Stephen,

Well, I assume you have been reading all of the debate here about when you should or should not change exercises/sets/reps.

I think we all agreed you should change something and the 1 workset previously recommended woudl always be in the 8-12 rep range.

For 95% of the people who visit the gym just to improve healthy and are not interested in increasing their numbers indefinately, this is a fine scheme. I have used it after coming back from a layoff but after 6-8 weeks I was done making gains (I had previously lifted for 4 years before the 1 year layoff with occasional lifting).

I am no exercise physiologist but I have read many times that muscle growth is correlated to time under tension and the tension itself. Optimal amounts vary from person to person but in order to increase the time under a load, without reducing the load below the effective amount, one needs to do multiple sets of a lower rep range.

This explains why the 5x5 programs can be very effective and so many people have had success on these programs. The provide a fairly high intensity and also a high volume. Volume creates growth and intensity creates strength.

As for the full body and split routines, I am not sure it really matters. The original advice of 2 sets was not just for full body or split that I am aware?

Splits are basically designed to limit workout time to a level which maximizes performance and allow more recovery time.

As has been discussed earlier, training to muscle contraction failure is not a good practice if you desire to increase strength. If one needs more time under tension, it would be more beneficial to do additional sets.


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 Post subject:
PostPosted: Wed Mar 22, 2006 12:32 am 
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Ryan A

The reason why I asked about the type of routine (full body vs split) is that a full body routine could easily exceed an hour in length if you don't rein in the number of sets per exercise. In a split routine, you are (presumably) doing fewer exercises, so you could get away with doing more sets.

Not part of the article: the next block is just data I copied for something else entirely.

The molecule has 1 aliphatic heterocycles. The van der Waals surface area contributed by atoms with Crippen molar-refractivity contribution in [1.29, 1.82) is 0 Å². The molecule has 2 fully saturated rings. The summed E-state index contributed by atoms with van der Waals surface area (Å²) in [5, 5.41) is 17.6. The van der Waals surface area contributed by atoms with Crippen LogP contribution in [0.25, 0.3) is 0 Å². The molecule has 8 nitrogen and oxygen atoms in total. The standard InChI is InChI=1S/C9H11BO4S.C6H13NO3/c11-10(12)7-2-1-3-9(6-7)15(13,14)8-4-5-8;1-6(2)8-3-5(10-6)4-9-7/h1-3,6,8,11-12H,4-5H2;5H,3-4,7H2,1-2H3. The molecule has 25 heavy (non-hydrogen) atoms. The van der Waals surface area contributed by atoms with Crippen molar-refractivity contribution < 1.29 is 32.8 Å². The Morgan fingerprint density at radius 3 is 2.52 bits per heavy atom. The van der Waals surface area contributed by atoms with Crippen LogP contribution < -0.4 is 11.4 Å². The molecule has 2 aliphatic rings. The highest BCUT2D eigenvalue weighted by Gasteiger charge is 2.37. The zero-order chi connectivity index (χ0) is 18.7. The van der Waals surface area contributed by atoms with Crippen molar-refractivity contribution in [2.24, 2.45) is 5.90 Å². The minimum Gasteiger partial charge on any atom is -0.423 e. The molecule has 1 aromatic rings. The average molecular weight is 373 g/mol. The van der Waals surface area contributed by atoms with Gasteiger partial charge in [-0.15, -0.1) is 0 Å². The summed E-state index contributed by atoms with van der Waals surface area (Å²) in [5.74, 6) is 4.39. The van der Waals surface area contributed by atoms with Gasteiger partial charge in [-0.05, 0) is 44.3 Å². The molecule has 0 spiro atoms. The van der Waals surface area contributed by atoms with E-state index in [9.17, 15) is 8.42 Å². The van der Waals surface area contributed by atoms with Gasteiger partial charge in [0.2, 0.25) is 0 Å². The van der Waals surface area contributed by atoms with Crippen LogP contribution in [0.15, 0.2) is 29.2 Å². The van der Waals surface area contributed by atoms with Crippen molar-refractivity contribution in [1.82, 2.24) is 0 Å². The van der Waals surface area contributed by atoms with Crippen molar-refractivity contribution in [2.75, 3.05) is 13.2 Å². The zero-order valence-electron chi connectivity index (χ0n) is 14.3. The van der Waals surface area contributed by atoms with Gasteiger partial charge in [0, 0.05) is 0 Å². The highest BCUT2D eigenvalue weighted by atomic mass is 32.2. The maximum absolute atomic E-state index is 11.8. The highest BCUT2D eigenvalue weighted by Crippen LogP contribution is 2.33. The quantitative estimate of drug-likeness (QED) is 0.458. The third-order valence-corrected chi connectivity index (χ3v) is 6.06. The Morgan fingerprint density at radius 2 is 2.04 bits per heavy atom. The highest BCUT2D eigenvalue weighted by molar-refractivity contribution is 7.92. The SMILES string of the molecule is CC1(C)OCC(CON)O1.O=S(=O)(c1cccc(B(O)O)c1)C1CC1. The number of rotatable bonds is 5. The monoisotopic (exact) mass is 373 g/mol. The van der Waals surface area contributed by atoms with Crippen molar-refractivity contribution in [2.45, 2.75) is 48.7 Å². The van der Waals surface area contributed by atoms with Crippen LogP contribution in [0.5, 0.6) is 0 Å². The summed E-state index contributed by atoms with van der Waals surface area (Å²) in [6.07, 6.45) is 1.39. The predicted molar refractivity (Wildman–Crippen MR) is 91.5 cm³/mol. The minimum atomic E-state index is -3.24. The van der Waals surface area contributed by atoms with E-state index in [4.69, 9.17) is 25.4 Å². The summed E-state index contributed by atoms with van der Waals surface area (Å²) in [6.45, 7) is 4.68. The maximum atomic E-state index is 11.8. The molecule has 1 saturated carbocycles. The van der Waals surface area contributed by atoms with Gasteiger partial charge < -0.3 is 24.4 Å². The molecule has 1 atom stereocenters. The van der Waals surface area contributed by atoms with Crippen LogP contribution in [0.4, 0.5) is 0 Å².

I read somewhere once that lifting for less than 60 - 75 minutes raised testosterone and growth hormone levels, while lifting for more time than that reduced them and raised cortisol levels. Brief workouts work better for me anyway, both for results and my schedule. But a lot of the old-time bodybuilders - like Bill Pearl - would spend 2 1/2 hours working out per session. That would kill me.


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PostPosted: Wed Mar 22, 2006 12:44 am 
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Yes I agree with the 60-75 minute thing and try to adhere to that more than anything.

I can get a great workout for my upper body in ~35 minutes diong 6 sets of 4 reps on the bench press and then 6 sets of 3-4 pullups.

Add in squats for 5-6 sets and I think that covers pretty well the whole body with the inreased sets in less than an hour.

I guess I tend to do "lift splits" rather than muscle splits. At the very worst I split upper and lower but usually I always do upper back work or arm/shoulder work on a lower body day.

Currently I am doing something like

Deadlift and Lower Pull
Upper back Row

Bench and upper body
including pullups

squat and arms/shoulders

I do a lot of assistance work besides this but very fast with minimal rest after the main lifts and the workouts always take less than an hour and 15 minutes.


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 Post subject:
PostPosted: Sun Mar 26, 2006 10:00 am 
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You can try the following routine. It starts with the large muscle groups. I use it when I want to do a full body workout. You may want to rest two days between workouts. Your body wil need to recover.

EXERCISE SETS REPS

FULL SQUAT 3 8-10
STIFF LEG DEADLIFT 3 8-10
BENCH PRESS 3 8-10
BENT BARBELL ROW 3 8-10
SEATED DUMBBEL PRESS 3 8-10
CLOSE GRIP BENCH PRESS 3 6-8
BARBELL CURL 3 6-8
STANDING CALF 3 12-15
ROPE CRUNCH 3 12-15